High Plains Slam

The high plains of our beautiful country truly have become a second home to me–a home where, like in the song, I have been blessed to have taken not only buffalo, but deer and antelope too! As we know,High-Plains-slam-sunset-on-the-plainsthe proper terms are bison, mule deer, and pronghorn, but since the song resonates so well with so many folks, I’ll stick with buffalo and antelope, as used by Brewster Higley in his famous song.

My quest for American plains game began on a brisk December morning in Southern California. Four of us met at the Hawthorne Airport where we boarded a twin engine Cesna and set off for Pierre, South Dakota. The weather forecast for Pierre called for continued cold with snow flurries–the kind of conditions that held promise for buffalo with prime fur.

We had booked a hunt at the Triple U Standing Butte Ranch, made famous as the location for the 1990 Kevin Costner film “Dances With Wolves.” The ranch is known for its outstanding bulls, and we were not disappointed.

Bison on the Triple U Standing Butte Ranch. One of the herds Tom Nichols was glassing prior to taking his bison.
Bison on the Triple U Standing Butte Ranch. One of the herds Tom Nichols was glassing prior to taking his bison.

Our party was equipped with a variety of firearms ranging from a .378 Weatherby for one hunter to a classic lever-action for me. To me, a traditional American buffalo hunt called for a traditional American rifle in a traditional American caliber. The choice was easy, a Marlin Model 1895 in .45-70 equipped with a peep sight. I am a handloader by choice and, after several trips to the range, settled on the Speer 400-grain flat-nosed bullet over IMR 3031 powder.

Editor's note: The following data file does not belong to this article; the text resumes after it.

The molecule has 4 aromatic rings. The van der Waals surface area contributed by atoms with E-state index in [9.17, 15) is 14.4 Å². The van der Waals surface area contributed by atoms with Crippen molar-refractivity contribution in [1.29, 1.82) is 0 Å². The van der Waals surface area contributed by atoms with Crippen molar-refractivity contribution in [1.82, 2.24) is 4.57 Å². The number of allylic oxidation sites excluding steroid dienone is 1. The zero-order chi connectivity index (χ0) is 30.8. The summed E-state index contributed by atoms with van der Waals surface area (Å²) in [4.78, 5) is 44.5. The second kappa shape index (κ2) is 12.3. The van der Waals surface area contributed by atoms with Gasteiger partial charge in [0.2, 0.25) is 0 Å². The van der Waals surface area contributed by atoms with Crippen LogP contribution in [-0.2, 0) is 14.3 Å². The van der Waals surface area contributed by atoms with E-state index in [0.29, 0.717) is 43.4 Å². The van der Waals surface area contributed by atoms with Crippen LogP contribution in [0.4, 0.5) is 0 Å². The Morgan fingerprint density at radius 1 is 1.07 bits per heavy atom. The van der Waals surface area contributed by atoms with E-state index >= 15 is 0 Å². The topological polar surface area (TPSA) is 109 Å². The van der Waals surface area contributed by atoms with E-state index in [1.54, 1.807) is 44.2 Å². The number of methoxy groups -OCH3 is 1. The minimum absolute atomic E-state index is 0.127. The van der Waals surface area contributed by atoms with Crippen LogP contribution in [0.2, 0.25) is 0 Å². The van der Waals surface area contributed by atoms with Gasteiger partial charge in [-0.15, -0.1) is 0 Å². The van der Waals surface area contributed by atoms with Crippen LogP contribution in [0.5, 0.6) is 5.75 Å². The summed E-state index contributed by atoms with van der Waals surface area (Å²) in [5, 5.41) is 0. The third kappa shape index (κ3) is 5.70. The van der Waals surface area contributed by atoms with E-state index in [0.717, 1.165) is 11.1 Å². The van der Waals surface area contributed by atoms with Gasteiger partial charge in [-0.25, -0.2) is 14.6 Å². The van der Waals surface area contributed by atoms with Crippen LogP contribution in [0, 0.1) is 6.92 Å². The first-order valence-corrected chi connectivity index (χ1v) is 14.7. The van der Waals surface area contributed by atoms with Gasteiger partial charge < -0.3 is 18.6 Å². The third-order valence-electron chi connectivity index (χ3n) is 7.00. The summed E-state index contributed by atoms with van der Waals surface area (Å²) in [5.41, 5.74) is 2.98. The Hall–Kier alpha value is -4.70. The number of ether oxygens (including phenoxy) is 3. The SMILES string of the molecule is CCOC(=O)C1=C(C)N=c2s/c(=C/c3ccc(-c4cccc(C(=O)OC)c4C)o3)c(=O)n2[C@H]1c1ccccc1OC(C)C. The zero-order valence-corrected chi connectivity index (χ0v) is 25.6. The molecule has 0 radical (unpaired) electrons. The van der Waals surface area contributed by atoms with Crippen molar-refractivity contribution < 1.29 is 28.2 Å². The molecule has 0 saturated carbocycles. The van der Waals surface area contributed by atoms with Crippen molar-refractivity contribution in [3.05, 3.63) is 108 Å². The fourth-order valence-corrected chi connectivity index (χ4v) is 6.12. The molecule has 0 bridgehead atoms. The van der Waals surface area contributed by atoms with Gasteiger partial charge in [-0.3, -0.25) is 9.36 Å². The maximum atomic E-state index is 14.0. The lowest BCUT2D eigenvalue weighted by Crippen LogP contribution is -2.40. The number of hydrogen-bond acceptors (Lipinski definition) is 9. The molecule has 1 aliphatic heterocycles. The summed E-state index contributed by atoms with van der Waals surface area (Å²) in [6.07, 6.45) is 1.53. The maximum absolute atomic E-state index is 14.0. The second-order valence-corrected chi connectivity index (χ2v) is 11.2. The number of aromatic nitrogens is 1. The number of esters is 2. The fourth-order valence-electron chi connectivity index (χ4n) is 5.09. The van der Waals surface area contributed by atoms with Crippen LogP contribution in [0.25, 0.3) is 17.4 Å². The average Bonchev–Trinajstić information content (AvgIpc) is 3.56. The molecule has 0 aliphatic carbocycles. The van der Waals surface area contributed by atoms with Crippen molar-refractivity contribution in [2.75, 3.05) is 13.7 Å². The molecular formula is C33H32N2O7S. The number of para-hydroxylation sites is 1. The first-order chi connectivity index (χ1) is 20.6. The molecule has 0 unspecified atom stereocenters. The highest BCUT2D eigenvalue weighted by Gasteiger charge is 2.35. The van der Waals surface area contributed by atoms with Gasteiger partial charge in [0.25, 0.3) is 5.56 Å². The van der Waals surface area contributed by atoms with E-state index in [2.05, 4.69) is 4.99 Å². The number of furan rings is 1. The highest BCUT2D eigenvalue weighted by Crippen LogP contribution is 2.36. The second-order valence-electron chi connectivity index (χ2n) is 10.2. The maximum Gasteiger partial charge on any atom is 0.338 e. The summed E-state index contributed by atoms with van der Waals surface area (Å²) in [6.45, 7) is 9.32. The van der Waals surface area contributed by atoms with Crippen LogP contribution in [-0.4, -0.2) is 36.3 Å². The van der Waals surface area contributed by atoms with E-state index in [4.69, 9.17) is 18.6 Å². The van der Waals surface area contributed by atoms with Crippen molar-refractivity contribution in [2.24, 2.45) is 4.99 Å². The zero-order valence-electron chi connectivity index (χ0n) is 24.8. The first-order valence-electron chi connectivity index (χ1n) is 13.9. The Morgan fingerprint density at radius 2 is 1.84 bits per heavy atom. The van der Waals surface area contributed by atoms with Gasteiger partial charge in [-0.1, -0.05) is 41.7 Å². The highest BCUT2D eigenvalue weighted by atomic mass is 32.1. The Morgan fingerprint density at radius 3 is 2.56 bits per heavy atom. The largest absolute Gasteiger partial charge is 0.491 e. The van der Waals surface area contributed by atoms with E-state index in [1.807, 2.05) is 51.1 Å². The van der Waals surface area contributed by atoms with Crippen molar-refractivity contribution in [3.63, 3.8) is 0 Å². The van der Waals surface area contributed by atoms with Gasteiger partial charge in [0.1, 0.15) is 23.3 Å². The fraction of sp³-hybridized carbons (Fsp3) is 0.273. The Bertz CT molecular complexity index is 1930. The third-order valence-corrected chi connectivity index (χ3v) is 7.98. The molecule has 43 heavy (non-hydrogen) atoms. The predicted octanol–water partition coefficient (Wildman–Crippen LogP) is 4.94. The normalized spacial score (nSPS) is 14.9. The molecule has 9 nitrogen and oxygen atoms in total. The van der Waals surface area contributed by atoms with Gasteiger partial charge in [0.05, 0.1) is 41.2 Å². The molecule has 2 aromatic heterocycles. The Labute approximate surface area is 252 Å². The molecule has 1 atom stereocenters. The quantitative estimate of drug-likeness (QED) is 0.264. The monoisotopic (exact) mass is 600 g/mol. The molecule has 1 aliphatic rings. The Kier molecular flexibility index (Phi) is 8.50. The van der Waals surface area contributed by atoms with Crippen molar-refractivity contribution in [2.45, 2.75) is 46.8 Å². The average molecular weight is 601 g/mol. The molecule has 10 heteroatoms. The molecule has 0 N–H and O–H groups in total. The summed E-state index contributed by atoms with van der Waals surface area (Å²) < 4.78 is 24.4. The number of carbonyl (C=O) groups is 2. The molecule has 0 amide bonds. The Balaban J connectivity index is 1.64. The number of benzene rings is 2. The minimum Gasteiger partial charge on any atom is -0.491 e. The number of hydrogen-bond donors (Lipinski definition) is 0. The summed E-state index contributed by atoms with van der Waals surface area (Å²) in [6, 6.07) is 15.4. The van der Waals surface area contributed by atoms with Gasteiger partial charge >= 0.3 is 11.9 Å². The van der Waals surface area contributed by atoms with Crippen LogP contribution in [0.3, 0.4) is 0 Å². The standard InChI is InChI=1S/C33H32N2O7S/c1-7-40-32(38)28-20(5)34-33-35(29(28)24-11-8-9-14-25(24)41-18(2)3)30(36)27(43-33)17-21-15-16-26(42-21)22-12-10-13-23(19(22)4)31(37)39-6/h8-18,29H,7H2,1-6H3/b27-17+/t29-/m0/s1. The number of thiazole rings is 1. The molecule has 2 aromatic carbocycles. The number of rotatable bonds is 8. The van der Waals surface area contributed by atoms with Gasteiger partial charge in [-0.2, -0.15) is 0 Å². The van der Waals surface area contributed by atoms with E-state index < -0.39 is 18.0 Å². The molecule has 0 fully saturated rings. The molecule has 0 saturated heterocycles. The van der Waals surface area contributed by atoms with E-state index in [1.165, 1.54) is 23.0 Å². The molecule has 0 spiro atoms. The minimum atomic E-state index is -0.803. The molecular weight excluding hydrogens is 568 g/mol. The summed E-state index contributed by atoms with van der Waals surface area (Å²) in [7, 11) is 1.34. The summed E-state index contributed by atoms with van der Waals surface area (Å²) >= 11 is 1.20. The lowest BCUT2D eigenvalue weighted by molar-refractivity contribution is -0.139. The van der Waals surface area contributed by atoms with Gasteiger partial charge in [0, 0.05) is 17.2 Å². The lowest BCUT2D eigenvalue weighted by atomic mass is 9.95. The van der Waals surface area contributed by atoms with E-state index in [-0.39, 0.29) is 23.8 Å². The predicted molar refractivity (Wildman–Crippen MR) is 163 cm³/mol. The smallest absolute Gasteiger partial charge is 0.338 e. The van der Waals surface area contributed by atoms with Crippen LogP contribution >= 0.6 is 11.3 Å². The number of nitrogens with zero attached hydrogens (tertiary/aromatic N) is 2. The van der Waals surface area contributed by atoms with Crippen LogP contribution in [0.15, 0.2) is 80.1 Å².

After a good night’s sleep we were up at dawn and soon in the field. With a little scouting, we located a couple of herds, both of which contained some truly outstanding trophy bulls. These bulls were quite skittish and presented more of a challenge than we had anticipated. As the morning wore on, we blew a couple of promising stalks.

I was first up and, after patient glassing with my 10X40 Zeiss binoculars, was able to select a particular bull with evenly matched horns and heavy bases. I took my time and moved in slowly to within range of my .45-70.

Tom’s record bison along with the Marlin Model 1895, 45-70 he used to take it.
Tom’s record bison along with the Marlin Model 1895, 45-70 he used to take it.

I decided on a brain shot for a clean one-shot kill. I shouldered my Marlin, lining up the Lyman receiver sight on a spot just under the bull’s right horn. Recoil with the light carbine promised to be substantial, but I put that aside and concentrated on breath and trigger control. In an instant, the great bull was down and the rest of the herd scattered.

That mighty symbol of the American Great Plains was now mine. A fine trophy, along with a 42 square-foot rug and prime steaks made for a fantastic hunt.

There was still work to be done if I was to achieve my goal, so it was off to Wyoming for pronghorn antelope. First stop, Sheridan, where I made my base camp. My permit was for a unit south of town, about half way to Gillette. With long shots the order of the day, I called upon my Model 70 Winchester in 7mm Remington Magnum. It’s my pet rifle and I relied on the 140-grain Nosler Partition bullet and IMR 4831 powder for this hunt. I had spent quite a bit of time working up just the right handload at home in Southern California and was fully confident that when the time came I would be ready.